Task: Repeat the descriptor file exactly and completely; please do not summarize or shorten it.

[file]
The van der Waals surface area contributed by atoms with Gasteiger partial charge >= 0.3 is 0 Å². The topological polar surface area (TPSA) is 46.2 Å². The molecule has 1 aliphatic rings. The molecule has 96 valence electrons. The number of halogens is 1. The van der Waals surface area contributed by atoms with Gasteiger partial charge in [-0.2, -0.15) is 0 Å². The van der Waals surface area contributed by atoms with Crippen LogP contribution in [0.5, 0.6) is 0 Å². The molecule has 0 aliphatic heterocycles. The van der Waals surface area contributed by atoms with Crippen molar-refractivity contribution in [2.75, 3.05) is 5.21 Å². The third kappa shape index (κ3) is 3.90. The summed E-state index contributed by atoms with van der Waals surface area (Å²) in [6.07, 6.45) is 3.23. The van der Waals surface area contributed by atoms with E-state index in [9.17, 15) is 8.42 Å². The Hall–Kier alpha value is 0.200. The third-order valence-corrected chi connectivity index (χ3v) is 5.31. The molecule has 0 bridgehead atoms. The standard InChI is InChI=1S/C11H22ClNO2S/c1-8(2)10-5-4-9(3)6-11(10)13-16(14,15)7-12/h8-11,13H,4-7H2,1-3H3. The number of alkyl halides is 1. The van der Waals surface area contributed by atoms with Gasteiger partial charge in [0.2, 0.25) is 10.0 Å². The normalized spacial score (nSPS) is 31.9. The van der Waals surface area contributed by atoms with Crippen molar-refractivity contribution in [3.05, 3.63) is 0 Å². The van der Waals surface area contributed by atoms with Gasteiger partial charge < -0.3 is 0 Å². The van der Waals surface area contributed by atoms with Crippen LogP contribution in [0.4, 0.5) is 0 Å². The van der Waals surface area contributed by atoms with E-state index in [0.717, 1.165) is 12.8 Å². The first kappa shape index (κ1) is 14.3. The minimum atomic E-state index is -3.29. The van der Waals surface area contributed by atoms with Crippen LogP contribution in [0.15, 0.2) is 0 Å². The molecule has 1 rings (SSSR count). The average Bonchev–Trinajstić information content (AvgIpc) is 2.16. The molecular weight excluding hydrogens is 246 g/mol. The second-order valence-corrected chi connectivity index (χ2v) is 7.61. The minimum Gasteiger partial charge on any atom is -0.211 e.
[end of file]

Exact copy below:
The van der Waals surface area contributed by atoms with Gasteiger partial charge >= 0.3 is 0 Å². The topological polar surface area (TPSA) is 46.2 Å². The molecule has 1 aliphatic rings. The molecule has 96 valence electrons. The number of halogens is 1. The van der Waals surface area contributed by atoms with Gasteiger partial charge in [-0.2, -0.15) is 0 Å². The van der Waals surface area contributed by atoms with Crippen LogP contribution in [0.5, 0.6) is 0 Å². The molecule has 0 aliphatic heterocycles. The van der Waals surface area contributed by atoms with Crippen molar-refractivity contribution in [2.75, 3.05) is 5.21 Å². The third kappa shape index (κ3) is 3.90. The summed E-state index contributed by atoms with van der Waals surface area (Å²) in [6.07, 6.45) is 3.23. The van der Waals surface area contributed by atoms with E-state index in [9.17, 15) is 8.42 Å². The Hall–Kier alpha value is 0.200. The third-order valence-corrected chi connectivity index (χ3v) is 5.31. The molecule has 0 bridgehead atoms. The standard InChI is InChI=1S/C11H22ClNO2S/c1-8(2)10-5-4-9(3)6-11(10)13-16(14,15)7-12/h8-11,13H,4-7H2,1-3H3. The number of alkyl halides is 1. The van der Waals surface area contributed by atoms with Gasteiger partial charge in [0.2, 0.25) is 10.0 Å². The normalized spacial score (nSPS) is 31.9. The van der Waals surface area contributed by atoms with Crippen molar-refractivity contribution in [3.05, 3.63) is 0 Å². The van der Waals surface area contributed by atoms with Gasteiger partial charge < -0.3 is 0 Å². The van der Waals surface area contributed by atoms with Crippen LogP contribution in [0.4, 0.5) is 0 Å². The van der Waals surface area contributed by atoms with E-state index in [0.717, 1.165) is 12.8 Å². The first kappa shape index (κ1) is 14.3. The minimum atomic E-state index is -3.29. The van der Waals surface area contributed by atoms with Crippen LogP contribution in [0.15, 0.2) is 0 Å². The molecule has 1 rings (SSSR count). The average Bonchev–Trinajstić information content (AvgIpc) is 2.16. The molecular weight excluding hydrogens is 246 g/mol. The second-order valence-corrected chi connectivity index (χ2v) is 7.61. The minimum Gasteiger partial charge on any atom is -0.211 e.